Making a Gothic Castle With Strong Silhouettes in Cinema 4D
On November 4th, CG Boost announced the winners of its 19th 3D challenge, Moving Castle Challenge, which was sponsored by the TPN-Accredited cloud render farm, Fox Renderfarm.
We are so proud to have an interview with the champion of the Moving Castle Challenge, Kay John Yim, a Chartered Architect based in London, specializing in Architectural Visualization/CGI. His artwork, The Mirage Castle: a Fantasy War Tale, received unanimous praise from the judges as its beautiful composition and strong silhouettes.
- Kay John Yim
- Chartered Architect based in London
- From: Hong Kong
- Artwork Caption: Set in the medieval times, "The Mirage Castle" was a mysterious city built on top of a gigantic rhinoceros, bringing both war and civilization to all the cities it conquered. Its every movement exerted immense force to the earth and the atmosphere, creating haze and sandstorms that covered its trace.
The Mirage Castle: a Fantasy War Tale © Kay John Yim
Clay render © Kay John Yim
Fox Renderfarm: Hi John, thank you so much for accepting our interview again! How do you feel about winning 1st place in the CGBoost’s Moving Castle Challenge?
John: Thank you so much for having me again! It was truly my honor to take the 1st place in the Moving Castle Challenge!
Fox Renderfarm: What software did you use throughout your pipeline?
John: I used primarily ZBrush, Cinema 4D and Redshift to create this image, however I am gradually transitioning to Houdini at the moment, as its fully procedural workflow allows me to iterate much faster.
Fox Renderfarm: What’s the inspiration behind your award-winning work? Any references?
John: I was inspired by the compositions and color palettes of Napoleonic romanticised war paintings for my entry. Unlike most works that I have done (which are mostly set in present) – my entry was set in ancient times, and I intentionally reference war paintings to create a painterly look as opposed to a photorealistic aesthetic.
Fox Renderfarm: The silhouettes are really excellent. How did you make it?
John: For the Moving Castle itself, I picked Gothic Architecture intentionally for its iconic silhouette - Gothic pointed arches and flying buttresses are easily recognizable from a distance, so I could iterate without worrying too much about camera positioning.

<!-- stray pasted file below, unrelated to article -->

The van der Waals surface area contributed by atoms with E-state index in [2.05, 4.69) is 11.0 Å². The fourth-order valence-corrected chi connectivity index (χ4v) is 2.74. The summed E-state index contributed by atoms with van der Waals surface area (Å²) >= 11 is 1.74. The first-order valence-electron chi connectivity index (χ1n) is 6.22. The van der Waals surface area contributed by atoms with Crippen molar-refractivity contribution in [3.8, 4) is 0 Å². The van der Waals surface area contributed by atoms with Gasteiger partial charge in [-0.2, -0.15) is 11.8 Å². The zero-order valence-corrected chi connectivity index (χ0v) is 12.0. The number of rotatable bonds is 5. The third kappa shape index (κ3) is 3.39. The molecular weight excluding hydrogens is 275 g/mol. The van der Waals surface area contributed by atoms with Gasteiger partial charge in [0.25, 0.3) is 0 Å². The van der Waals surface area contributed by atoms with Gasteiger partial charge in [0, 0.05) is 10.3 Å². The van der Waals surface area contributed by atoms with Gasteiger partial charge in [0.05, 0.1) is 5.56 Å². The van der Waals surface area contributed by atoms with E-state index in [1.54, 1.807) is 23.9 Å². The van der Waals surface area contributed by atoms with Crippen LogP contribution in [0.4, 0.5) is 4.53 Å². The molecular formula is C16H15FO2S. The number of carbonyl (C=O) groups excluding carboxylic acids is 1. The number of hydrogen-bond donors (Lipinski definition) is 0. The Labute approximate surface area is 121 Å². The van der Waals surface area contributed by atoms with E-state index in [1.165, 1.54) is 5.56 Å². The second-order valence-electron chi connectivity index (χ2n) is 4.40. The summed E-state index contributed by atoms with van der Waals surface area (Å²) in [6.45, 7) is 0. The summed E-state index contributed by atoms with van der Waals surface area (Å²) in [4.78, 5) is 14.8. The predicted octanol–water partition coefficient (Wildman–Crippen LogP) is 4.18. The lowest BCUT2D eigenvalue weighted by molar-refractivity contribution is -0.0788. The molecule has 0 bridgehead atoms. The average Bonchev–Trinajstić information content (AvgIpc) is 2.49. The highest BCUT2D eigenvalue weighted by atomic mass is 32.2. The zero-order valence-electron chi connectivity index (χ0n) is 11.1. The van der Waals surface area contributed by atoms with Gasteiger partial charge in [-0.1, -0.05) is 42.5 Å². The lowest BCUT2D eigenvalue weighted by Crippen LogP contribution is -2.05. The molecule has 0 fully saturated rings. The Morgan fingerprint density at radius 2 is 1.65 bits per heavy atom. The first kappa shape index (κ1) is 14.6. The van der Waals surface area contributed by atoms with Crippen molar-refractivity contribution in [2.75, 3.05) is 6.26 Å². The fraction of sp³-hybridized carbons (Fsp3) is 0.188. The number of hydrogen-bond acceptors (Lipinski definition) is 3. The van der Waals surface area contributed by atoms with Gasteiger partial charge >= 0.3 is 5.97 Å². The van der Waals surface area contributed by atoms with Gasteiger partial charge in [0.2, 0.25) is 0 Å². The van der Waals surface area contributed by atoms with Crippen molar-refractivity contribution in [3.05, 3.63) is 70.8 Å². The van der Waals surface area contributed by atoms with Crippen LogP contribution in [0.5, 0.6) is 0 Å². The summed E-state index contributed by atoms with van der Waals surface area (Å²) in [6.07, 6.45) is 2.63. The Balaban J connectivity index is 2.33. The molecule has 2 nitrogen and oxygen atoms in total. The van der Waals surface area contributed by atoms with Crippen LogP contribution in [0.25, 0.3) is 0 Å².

I then experimented with more and less foreground characters for optimal composition, and tested various camera positioning and cropping to best convey the Moving Castle’s colossal size.
Fox Renderfarm: A depth pass with color makes the image great and readable even from a very far distance, which is well received by the judges . How did you design it?
John: The final scene consisted of 3 primary levels of layering - the Moving Castle, the army marching on the sunflower field, and the protagonist knights - all embedded within a large fog VDB.
The challenge brief gave me an opportunity to experiment with fog VDBs extensively, which I believe was essential to add depth to a scene of drastically varying sizes.
Fox Renderfarm: Which is the most challenging part of this work? How did you overcome it?
John: As the Moving Castle was completely fictional, setting the scale and proportions between the rhino and the castle was the most challenging part. Ultimately the scale was primarily based on the camera positioning more so than realistic (gothic) architecture to arrive at a clear silhouette.
Fox Renderfarm: How did you finish the texturing?
John: Most of the textures are from Megascans with added noises and amplified AO (Ambient Occlusion).
I kept most of the shaders and textures fairly simple, with the exception of the sunflowers - which have exaggerated SSS (Subsurface Scattering) to create a painterly aesthetic under sunlight.
Fox Renderfarm: Lighting is also a vital part, how did you control it?
John: I used the sun as a hard backlight, to create separation among the layers of subjects and the background.
The fog VDB scattering color is slightly tinted to add interest and intrigue to the Moving Castle and the army. Though not physically accurate, I think it complemented the sunflower field well.
Fox Renderfarm: In terms of the rendering part, did you meet any difficulties?
John: My rendering time skyrocketed when I first added VDBs to the scene, so I stayed away from VDBs until I had finalised the general scene layout.
If you wanna know more about John, there’s another interview we’ve done with John Creating an Amazing CGI Project Staged at Hagia Sophia in ZBrush.
Please hit the link to know more!
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